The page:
If you DO need a visa just to visit Croatia, you would need to apply for a digital nomad visa at the Croatian Embassy or Consulate in your home country.
If you DON’T need a visa to visit Croatia, you can apply for the digital nomad visa either at a Croatian Embassy or Consulate OR at a police station in Croatia.
According to the Ministry of the Interior, to apply you need:
- The application form
- A copy of a valid travel document i.e. passport (this must be valid for three additional months beyond the period of your intended stay)
- Proof of health insurance (which must cover a stay in Croatia)
- A contract of employment or document showing that you work via technology for a foreign employer or your own company; this could be a statement from your employer, a contract of employment or service contract; or a copy of the registration of your own company and proof that you undertake work for your own company
- Proof that you can afford your stay in Croatia – at present, a bank statement or proof of regular income to your account can show this as proof. You are required to have at least 2.5 average monthly net salaries paid for the previous year. At the moment, the amount required on a monthly basis is a minimum of 16,142.50 Kunas. If you intend to stay in Croatia for 12 months, you need to prove that you have a minimum of 193,710.00 available.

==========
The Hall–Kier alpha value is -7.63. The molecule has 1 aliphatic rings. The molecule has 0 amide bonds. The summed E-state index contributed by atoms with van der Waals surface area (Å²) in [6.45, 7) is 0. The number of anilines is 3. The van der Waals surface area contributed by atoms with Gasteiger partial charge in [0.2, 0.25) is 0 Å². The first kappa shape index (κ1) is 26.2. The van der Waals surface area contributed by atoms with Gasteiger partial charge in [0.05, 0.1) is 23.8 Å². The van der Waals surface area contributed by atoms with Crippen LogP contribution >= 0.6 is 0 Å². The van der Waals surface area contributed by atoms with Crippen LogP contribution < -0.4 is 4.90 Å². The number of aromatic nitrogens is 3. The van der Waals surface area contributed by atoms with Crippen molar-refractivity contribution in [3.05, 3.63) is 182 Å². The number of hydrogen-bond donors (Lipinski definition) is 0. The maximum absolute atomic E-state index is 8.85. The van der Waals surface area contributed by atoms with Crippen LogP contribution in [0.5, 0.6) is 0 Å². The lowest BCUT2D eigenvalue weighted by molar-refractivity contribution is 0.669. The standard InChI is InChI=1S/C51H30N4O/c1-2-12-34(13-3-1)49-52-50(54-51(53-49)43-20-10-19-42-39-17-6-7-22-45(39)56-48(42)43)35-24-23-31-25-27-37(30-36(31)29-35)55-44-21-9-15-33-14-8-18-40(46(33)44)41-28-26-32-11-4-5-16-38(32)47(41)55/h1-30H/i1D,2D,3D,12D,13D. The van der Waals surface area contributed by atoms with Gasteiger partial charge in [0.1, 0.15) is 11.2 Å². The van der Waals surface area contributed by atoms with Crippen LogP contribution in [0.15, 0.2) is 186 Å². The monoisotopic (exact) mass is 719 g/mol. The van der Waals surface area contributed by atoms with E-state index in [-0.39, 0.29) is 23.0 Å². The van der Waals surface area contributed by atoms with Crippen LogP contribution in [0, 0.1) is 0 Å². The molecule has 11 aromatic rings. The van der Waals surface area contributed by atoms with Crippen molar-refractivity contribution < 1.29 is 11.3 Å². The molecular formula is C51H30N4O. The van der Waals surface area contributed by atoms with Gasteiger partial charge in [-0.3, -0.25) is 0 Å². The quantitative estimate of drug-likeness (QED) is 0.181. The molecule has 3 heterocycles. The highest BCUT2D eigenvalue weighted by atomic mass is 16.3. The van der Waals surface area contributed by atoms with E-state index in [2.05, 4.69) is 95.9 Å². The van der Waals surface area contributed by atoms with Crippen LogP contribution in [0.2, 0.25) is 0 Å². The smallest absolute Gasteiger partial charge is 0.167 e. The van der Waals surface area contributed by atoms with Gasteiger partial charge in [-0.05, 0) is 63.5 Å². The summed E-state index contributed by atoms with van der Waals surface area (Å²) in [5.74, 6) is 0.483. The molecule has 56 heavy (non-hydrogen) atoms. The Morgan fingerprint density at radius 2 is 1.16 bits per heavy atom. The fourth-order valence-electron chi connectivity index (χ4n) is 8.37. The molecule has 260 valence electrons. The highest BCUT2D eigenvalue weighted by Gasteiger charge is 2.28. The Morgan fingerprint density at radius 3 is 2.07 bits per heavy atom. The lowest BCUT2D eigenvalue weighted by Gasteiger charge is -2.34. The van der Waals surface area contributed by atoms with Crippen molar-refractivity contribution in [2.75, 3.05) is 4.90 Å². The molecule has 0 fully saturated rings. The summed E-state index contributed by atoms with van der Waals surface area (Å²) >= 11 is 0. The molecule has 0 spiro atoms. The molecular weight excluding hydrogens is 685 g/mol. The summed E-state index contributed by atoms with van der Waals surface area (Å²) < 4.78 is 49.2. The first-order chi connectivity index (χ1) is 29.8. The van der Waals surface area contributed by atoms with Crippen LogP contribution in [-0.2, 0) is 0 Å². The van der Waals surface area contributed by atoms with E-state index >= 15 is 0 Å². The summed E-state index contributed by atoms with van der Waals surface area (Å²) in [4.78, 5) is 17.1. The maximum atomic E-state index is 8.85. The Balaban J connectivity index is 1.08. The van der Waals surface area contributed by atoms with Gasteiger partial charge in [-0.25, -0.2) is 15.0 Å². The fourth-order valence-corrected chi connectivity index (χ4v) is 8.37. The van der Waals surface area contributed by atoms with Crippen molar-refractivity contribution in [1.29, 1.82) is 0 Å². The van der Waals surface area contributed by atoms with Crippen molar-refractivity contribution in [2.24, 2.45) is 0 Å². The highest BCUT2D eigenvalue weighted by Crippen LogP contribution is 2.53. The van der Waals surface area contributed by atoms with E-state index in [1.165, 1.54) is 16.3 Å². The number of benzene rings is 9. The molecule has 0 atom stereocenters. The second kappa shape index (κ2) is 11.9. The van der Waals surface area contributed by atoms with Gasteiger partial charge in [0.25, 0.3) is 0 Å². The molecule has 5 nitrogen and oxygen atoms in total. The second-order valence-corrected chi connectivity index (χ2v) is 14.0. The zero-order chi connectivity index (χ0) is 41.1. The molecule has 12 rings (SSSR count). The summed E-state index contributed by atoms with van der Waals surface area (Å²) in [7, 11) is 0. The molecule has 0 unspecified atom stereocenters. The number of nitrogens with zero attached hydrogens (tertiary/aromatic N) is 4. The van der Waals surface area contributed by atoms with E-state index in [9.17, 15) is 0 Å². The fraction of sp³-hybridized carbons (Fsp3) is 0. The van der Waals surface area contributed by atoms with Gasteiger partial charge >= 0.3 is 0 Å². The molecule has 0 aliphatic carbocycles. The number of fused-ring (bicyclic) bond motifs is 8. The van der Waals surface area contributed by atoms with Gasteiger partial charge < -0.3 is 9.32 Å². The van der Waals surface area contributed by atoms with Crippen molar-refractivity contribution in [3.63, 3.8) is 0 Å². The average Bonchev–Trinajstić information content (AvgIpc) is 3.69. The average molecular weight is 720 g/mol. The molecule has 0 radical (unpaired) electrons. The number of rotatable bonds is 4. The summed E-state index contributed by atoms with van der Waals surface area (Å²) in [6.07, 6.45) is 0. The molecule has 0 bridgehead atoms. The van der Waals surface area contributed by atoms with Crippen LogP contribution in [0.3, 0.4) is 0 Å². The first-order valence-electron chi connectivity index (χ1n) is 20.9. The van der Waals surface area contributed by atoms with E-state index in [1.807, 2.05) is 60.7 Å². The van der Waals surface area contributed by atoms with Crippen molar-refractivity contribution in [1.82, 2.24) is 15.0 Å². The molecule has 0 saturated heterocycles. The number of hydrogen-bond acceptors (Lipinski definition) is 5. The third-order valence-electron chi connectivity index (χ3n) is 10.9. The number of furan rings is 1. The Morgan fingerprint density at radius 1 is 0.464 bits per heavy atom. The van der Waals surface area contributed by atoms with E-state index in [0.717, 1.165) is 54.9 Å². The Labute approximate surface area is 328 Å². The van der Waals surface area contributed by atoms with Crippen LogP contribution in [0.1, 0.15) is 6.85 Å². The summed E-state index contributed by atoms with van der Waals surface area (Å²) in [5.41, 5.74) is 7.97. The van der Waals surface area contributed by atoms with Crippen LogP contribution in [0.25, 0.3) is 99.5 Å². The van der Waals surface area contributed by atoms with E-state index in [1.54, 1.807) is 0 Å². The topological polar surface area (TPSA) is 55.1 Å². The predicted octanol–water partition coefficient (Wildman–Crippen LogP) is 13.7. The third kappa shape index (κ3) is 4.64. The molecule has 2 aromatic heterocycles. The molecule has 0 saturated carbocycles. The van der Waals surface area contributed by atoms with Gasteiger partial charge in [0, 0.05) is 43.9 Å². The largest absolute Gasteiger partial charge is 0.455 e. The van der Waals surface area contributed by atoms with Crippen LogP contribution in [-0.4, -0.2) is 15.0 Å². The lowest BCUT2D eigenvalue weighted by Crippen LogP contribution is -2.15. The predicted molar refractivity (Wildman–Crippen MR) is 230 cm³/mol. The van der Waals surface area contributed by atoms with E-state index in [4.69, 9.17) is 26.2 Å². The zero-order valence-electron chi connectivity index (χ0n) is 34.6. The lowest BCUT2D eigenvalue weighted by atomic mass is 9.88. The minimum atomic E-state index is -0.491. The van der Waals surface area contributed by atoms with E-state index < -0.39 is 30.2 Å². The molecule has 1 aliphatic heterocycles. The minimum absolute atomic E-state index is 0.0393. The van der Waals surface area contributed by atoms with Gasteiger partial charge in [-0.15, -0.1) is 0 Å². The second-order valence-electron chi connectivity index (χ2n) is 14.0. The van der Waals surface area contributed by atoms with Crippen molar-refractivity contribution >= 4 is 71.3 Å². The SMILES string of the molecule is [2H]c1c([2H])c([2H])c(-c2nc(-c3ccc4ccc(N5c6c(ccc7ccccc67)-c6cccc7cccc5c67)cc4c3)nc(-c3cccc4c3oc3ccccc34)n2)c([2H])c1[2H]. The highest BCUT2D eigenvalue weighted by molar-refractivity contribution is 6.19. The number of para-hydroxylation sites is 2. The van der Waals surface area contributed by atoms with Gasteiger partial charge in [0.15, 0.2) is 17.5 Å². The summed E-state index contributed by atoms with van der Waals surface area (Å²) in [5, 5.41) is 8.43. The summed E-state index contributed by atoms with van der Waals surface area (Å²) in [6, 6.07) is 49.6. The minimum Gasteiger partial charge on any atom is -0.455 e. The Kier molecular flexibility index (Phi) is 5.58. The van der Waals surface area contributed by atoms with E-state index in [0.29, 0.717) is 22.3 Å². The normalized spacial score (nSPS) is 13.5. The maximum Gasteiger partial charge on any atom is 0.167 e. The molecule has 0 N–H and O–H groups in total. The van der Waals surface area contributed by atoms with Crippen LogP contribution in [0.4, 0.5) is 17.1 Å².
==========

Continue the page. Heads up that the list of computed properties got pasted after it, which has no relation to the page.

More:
- Proof that you have not been convicted of criminal offences in your home country or the country you have lived in for a year before arrival in Croatia
- Your address in Croatia
There are also costs associated with applying for the digital nomad visa; see the Temporary Stay of Digital Nomads page for full details of these.
If you are able to (visa-wise, and commitment-wise), we’d certainly suggest travelling to Croatia first to scope out potential places to stay and set yourself up in.
Depending on how nomadic you want to be or able to cope with being, do note that you are able to visit Croatia for up to 90 days, and then the Schengen Zone (of which Croatia is not yet a part) for another 90 days. That would bring you to 180 days at which point you are able to return to Croatia again! However, you would be visiting Croatia and the Schengen Zone as a tourist and therefore not officially able to work, even as a remote nomad…*coughs before finishing sentence*…
Where should I ‘digital nomad’ in Croatia?
Yes, that phrase shouldn’t be a verb in that heading but it made me laugh, so it stays!